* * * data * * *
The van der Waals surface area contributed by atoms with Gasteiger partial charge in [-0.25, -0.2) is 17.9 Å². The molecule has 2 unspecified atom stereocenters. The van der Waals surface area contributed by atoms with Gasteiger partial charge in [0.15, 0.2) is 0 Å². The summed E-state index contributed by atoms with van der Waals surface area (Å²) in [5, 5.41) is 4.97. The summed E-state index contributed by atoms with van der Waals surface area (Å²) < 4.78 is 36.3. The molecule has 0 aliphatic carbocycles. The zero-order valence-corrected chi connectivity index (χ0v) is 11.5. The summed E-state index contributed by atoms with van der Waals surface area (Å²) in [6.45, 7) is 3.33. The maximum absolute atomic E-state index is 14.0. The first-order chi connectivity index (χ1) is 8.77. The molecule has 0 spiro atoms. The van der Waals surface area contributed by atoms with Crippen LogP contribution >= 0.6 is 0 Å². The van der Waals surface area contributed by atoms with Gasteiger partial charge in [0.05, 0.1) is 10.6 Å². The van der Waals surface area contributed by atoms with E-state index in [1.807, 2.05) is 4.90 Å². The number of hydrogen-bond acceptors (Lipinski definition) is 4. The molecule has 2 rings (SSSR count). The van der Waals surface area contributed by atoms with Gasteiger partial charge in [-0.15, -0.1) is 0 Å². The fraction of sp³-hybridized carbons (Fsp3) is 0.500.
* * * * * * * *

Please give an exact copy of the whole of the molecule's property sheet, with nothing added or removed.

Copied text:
The van der Waals surface area contributed by atoms with Gasteiger partial charge in [-0.25, -0.2) is 17.9 Å². The molecule has 2 unspecified atom stereocenters. The van der Waals surface area contributed by atoms with Gasteiger partial charge in [0.15, 0.2) is 0 Å². The summed E-state index contributed by atoms with van der Waals surface area (Å²) in [5, 5.41) is 4.97. The summed E-state index contributed by atoms with van der Waals surface area (Å²) < 4.78 is 36.3. The molecule has 0 aliphatic carbocycles. The zero-order valence-corrected chi connectivity index (χ0v) is 11.5. The summed E-state index contributed by atoms with van der Waals surface area (Å²) in [6.45, 7) is 3.33. The maximum absolute atomic E-state index is 14.0. The first-order chi connectivity index (χ1) is 8.77. The molecule has 0 spiro atoms. The van der Waals surface area contributed by atoms with Crippen LogP contribution >= 0.6 is 0 Å². The van der Waals surface area contributed by atoms with Gasteiger partial charge in [0.05, 0.1) is 10.6 Å². The van der Waals surface area contributed by atoms with E-state index in [1.807, 2.05) is 4.90 Å². The number of hydrogen-bond acceptors (Lipinski definition) is 4. The molecule has 2 rings (SSSR count). The van der Waals surface area contributed by atoms with Gasteiger partial charge in [-0.15, -0.1) is 0 Å². The fraction of sp³-hybridized carbons (Fsp3) is 0.500.